Applying a mould-resistant sealant, which typically contains an antifungal biocide, is another smart way to prevent mould growth in your bathroom. It is a silicone sealant that acts as a protective layer, used in areas of high humidity such as bathrooms and kitchens.
You can also apply the sealant to door and window frames. It is a long-term solution that provides protection against mould and mildew for about 10 years.
The main components of tile grout are sand and cement, which are porous and absorbent. Moisture seeps between your bathroom tiles, where mould and mildew grow and proliferate. The process of sealing ground is pretty simple, and it can remarkably reduce mould growth in your bathroom. You can just buy a shower tile grout sealer and apply it by yourself.
If mould is already there in your bathroom, don’t worry. There are several safe and easy ways to get rid of bathroom mould. Try any of the following ingredients:
Baking soda is non-toxic, so it’s safe for humans and pets. It not only kills mould but also prevents further growth by absorbing moisture.
Mix some baking soda with water and spray the mixture on mould and mildew. Use a sponge to remove the soaked mould and then clean the surface with water.
While this essential oil is a bit pricey, it is natural and harmless. When buying tea tree oil, check if it contains an ingredient called Melaleuca Alternifolia, which kills mould.
Combine equal amounts of tea tree oil or water, and spray the mixture on areas affected by mould. Then scrub the mould off and rinse the surface with water.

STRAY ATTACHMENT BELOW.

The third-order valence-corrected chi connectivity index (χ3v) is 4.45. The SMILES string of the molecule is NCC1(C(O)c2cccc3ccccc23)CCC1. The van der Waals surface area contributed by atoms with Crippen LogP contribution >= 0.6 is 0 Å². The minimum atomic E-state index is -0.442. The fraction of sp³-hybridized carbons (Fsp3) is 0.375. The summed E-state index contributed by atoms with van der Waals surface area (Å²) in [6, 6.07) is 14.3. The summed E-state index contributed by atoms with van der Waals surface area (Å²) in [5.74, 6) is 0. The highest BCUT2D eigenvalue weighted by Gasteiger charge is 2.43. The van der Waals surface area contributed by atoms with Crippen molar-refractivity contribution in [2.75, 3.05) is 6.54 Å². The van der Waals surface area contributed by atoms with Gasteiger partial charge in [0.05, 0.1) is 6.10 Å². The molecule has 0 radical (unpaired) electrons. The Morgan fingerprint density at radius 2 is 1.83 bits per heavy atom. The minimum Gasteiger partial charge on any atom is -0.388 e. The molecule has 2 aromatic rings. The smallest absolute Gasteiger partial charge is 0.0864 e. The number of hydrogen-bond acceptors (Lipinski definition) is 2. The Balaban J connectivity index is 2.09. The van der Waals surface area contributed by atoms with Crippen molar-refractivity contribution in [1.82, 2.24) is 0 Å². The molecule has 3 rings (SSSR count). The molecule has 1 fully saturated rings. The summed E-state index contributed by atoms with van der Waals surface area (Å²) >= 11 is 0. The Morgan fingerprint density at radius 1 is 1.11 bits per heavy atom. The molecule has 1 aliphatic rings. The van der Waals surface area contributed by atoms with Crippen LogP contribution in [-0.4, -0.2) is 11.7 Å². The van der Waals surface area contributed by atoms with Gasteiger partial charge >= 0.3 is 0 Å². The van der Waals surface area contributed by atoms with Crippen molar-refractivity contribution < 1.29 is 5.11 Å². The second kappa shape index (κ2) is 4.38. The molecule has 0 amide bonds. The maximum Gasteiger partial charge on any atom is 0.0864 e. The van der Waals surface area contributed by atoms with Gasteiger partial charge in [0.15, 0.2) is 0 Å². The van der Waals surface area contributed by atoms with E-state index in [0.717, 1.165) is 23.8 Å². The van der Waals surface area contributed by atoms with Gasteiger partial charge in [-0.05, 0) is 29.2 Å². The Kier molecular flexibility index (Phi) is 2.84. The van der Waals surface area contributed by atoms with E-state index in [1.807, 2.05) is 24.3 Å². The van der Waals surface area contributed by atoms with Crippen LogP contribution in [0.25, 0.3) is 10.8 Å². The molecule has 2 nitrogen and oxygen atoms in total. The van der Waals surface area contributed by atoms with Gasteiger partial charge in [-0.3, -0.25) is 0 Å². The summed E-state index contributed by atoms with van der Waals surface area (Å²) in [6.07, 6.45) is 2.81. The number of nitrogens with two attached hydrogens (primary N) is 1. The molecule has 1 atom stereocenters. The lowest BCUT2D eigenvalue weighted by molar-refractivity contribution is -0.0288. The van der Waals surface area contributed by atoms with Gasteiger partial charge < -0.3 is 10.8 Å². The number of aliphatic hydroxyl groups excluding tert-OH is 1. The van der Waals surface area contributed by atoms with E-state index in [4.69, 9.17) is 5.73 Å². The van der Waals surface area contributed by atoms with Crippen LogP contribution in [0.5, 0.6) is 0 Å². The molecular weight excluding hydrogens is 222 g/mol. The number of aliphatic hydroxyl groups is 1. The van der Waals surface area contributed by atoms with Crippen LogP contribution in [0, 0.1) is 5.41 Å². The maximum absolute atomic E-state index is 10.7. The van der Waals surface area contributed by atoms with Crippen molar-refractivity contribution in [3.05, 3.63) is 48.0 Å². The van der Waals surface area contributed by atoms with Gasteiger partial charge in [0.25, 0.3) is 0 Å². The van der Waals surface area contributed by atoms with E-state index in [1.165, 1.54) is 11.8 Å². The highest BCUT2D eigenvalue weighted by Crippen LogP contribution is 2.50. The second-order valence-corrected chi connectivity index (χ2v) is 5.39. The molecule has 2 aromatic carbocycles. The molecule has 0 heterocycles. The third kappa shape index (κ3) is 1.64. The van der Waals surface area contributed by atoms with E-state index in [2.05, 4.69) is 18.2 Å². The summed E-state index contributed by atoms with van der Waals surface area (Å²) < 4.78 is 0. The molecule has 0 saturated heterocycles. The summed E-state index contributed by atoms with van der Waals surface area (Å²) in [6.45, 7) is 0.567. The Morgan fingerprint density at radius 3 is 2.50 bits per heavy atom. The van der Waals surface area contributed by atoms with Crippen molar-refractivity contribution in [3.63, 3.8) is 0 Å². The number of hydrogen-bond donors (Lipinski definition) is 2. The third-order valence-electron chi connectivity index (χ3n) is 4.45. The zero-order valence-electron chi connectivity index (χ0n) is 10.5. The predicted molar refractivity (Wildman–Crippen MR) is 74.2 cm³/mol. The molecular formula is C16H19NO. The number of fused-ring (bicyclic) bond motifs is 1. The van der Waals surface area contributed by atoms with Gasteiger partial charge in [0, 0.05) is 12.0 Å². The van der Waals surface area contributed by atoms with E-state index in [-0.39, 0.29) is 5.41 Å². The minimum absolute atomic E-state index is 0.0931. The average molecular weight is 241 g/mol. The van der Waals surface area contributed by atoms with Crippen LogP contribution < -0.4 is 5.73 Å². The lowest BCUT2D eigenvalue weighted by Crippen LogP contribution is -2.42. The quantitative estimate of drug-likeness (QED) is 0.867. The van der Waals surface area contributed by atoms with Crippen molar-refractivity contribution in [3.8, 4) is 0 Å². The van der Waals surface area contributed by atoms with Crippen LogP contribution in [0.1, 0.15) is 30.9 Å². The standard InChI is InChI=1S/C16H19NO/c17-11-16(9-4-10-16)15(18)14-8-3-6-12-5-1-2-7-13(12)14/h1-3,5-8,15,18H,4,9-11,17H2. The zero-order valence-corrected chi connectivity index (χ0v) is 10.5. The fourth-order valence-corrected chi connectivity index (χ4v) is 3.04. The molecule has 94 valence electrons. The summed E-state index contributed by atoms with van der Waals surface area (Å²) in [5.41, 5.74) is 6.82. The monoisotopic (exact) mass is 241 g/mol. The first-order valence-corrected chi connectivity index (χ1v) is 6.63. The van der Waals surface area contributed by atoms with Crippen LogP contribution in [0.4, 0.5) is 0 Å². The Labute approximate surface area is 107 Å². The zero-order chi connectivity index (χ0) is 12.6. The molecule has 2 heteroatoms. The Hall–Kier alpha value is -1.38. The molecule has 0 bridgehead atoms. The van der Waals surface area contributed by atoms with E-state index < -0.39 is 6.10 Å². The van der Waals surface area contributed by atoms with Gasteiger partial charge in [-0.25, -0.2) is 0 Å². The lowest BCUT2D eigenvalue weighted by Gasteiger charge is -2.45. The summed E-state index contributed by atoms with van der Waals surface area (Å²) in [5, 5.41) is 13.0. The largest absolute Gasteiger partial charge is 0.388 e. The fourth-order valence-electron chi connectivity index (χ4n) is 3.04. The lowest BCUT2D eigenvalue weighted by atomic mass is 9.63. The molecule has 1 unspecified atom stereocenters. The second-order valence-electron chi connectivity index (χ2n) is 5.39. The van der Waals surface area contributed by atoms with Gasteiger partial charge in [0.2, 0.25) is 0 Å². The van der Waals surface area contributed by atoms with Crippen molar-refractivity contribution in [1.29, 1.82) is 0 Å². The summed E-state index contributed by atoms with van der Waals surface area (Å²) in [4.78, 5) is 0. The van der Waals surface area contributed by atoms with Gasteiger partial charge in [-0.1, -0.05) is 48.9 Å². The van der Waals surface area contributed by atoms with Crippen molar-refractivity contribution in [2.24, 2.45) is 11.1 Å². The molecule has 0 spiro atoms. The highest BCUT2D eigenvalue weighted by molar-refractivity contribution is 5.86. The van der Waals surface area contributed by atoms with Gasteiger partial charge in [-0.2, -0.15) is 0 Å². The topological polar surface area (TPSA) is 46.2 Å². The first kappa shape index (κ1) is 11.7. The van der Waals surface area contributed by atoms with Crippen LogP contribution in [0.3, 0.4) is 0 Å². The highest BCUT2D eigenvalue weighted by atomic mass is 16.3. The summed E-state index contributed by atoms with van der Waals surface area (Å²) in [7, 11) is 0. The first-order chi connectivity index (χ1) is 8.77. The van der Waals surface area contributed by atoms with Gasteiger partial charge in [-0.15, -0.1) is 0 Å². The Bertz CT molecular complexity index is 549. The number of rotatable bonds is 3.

Vinegar also kills mould pretty effectively. Directly spray vinegar on mould and mildew, let the stuff sit for about an hour, and then rinse the surface with water. To kill persistent mould, consider combining baking soda with vinegar.
Hydrogen peroxide creates an effervescent fizz that eliminates mould very effectively. When it comes to killing mould, this non-toxic compound is safer than bleach.
Saturate the mould by spraying some hydrogen peroxide. Leave it for about 10 minutes and then scrub it off. Then rinse the surface with water.
Borax is a relatively harsh chemical, and toxic if you swallow it. However, unlike some other cleaning products, borax does not create any toxic fumes. Borax is affordable, and easily available at grocery stores.
Take 1 gallon of water and 1 cup of borax, and mix them. Saturate the mould with the mixture and leave it for about 10 minutes. Scrub the mould off and wipe it up with a rug. Consider leaving the residue on. It will prevent further growth.
Not necessarily. As we have explained, mould removal is a quick and easy process and you can do it by yourself. No dangerous chemical is needed to remove your bathroom mould, so you can safely take it as a DIY project.
With that said, you will have to hire a professional, if not a mould removal professional, in case you want to get an underfloor heating system or exhaust fan installed in your bathroom.
The actions you take to deal with bathroom mould depends on the severity of the problem. There are super easy ways to remove bathroom mould, but the problem is, mould tends to come back. If the problem is persistent, consider opting for a long term solution. Take a preventative measure that you find convenient.
If you are living in a cold region, consider getting an underfloor heating system installed in your bathroom. It will make your bathroom warm and welcoming while preventing mould growth. The other options for preventing and eliminating bathroom mould are easy and inexpensive, so you can dive right into action.